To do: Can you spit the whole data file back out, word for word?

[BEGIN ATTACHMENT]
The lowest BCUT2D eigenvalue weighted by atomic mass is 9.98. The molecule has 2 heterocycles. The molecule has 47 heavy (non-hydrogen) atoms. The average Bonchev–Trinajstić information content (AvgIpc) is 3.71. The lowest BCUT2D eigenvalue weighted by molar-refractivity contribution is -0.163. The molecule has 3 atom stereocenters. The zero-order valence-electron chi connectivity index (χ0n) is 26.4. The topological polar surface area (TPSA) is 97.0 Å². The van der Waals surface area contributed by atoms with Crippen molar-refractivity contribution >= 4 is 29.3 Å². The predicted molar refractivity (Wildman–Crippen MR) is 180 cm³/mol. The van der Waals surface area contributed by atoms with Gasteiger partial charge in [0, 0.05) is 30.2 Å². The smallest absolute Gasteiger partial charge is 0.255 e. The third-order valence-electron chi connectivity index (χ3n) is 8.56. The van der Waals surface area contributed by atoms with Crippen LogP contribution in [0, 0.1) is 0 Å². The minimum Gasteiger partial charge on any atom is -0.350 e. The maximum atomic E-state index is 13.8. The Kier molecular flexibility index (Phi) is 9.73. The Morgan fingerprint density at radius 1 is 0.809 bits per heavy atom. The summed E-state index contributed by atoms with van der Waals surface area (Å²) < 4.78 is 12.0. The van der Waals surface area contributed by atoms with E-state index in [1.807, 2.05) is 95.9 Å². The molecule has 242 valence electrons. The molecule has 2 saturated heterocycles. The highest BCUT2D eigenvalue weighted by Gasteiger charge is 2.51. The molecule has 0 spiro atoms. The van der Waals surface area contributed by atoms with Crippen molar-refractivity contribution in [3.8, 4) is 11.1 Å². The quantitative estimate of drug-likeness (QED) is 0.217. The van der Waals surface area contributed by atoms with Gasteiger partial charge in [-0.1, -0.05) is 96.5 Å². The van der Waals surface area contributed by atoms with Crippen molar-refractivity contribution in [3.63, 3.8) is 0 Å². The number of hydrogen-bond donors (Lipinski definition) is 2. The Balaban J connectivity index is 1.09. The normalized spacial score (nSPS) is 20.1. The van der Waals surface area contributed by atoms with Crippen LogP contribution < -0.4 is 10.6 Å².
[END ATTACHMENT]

The lowest BCUT2D eigenvalue weighted by atomic mass is 9.98. The molecule has 2 heterocycles. The molecule has 47 heavy (non-hydrogen) atoms. The average Bonchev–Trinajstić information content (AvgIpc) is 3.71. The lowest BCUT2D eigenvalue weighted by molar-refractivity contribution is -0.163. The molecule has 3 atom stereocenters. The zero-order valence-electron chi connectivity index (χ0n) is 26.4. The topological polar surface area (TPSA) is 97.0 Å². The van der Waals surface area contributed by atoms with Crippen molar-refractivity contribution >= 4 is 29.3 Å². The predicted molar refractivity (Wildman–Crippen MR) is 180 cm³/mol. The van der Waals surface area contributed by atoms with Gasteiger partial charge in [0, 0.05) is 30.2 Å². The smallest absolute Gasteiger partial charge is 0.255 e. The third-order valence-electron chi connectivity index (χ3n) is 8.56. The van der Waals surface area contributed by atoms with Crippen LogP contribution in [0, 0.1) is 0 Å². The minimum Gasteiger partial charge on any atom is -0.350 e. The maximum atomic E-state index is 13.8. The Kier molecular flexibility index (Phi) is 9.73. The Morgan fingerprint density at radius 1 is 0.809 bits per heavy atom. The summed E-state index contributed by atoms with van der Waals surface area (Å²) < 4.78 is 12.0. The van der Waals surface area contributed by atoms with E-state index in [1.807, 2.05) is 95.9 Å². The molecule has 242 valence electrons. The molecule has 2 saturated heterocycles. The highest BCUT2D eigenvalue weighted by Gasteiger charge is 2.51. The molecule has 0 spiro atoms. The van der Waals surface area contributed by atoms with Crippen molar-refractivity contribution in [3.8, 4) is 11.1 Å². The quantitative estimate of drug-likeness (QED) is 0.217. The van der Waals surface area contributed by atoms with Gasteiger partial charge in [-0.1, -0.05) is 96.5 Å². The van der Waals surface area contributed by atoms with Crippen molar-refractivity contribution in [3.63, 3.8) is 0 Å². The number of hydrogen-bond donors (Lipinski definition) is 2. The Balaban J connectivity index is 1.09. The normalized spacial score (nSPS) is 20.1. The van der Waals surface area contributed by atoms with Crippen LogP contribution < -0.4 is 10.6 Å².